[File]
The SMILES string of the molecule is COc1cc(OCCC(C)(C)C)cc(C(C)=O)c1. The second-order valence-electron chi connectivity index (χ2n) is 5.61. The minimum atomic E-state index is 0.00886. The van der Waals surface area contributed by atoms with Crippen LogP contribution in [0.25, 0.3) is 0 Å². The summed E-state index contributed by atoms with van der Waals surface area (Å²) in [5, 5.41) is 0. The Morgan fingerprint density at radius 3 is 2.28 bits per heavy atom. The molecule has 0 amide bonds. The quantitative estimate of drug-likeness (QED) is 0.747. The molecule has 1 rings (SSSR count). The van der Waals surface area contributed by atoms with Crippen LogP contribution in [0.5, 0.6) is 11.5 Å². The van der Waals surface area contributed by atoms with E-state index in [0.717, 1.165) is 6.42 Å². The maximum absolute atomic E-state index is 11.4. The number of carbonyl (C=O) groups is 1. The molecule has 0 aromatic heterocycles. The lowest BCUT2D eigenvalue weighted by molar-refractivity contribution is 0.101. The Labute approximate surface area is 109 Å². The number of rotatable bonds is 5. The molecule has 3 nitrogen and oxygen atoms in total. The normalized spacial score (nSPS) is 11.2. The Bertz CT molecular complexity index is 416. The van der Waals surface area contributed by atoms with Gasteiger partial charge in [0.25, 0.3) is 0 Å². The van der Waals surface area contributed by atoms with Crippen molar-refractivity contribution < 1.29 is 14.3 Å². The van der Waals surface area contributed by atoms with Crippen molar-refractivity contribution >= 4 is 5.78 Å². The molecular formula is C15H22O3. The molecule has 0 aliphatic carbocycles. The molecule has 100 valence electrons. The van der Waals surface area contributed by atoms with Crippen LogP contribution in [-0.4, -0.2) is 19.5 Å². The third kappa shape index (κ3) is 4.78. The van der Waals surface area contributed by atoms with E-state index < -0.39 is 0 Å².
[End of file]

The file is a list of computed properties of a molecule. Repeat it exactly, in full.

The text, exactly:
The SMILES string of the molecule is COc1cc(OCCC(C)(C)C)cc(C(C)=O)c1. The second-order valence-electron chi connectivity index (χ2n) is 5.61. The minimum atomic E-state index is 0.00886. The van der Waals surface area contributed by atoms with Crippen LogP contribution in [0.25, 0.3) is 0 Å². The summed E-state index contributed by atoms with van der Waals surface area (Å²) in [5, 5.41) is 0. The Morgan fingerprint density at radius 3 is 2.28 bits per heavy atom. The molecule has 0 amide bonds. The quantitative estimate of drug-likeness (QED) is 0.747. The molecule has 1 rings (SSSR count). The van der Waals surface area contributed by atoms with Crippen LogP contribution in [0.5, 0.6) is 11.5 Å². The van der Waals surface area contributed by atoms with E-state index in [0.717, 1.165) is 6.42 Å². The maximum absolute atomic E-state index is 11.4. The number of carbonyl (C=O) groups is 1. The molecule has 0 aromatic heterocycles. The lowest BCUT2D eigenvalue weighted by molar-refractivity contribution is 0.101. The Labute approximate surface area is 109 Å². The number of rotatable bonds is 5. The molecule has 3 nitrogen and oxygen atoms in total. The normalized spacial score (nSPS) is 11.2. The Bertz CT molecular complexity index is 416. The van der Waals surface area contributed by atoms with Gasteiger partial charge in [0.25, 0.3) is 0 Å². The van der Waals surface area contributed by atoms with Crippen molar-refractivity contribution < 1.29 is 14.3 Å². The van der Waals surface area contributed by atoms with Crippen molar-refractivity contribution >= 4 is 5.78 Å². The molecular formula is C15H22O3. The molecule has 0 aliphatic carbocycles. The molecule has 100 valence electrons. The van der Waals surface area contributed by atoms with Crippen LogP contribution in [-0.4, -0.2) is 19.5 Å². The third kappa shape index (κ3) is 4.78. The van der Waals surface area contributed by atoms with E-state index < -0.39 is 0 Å².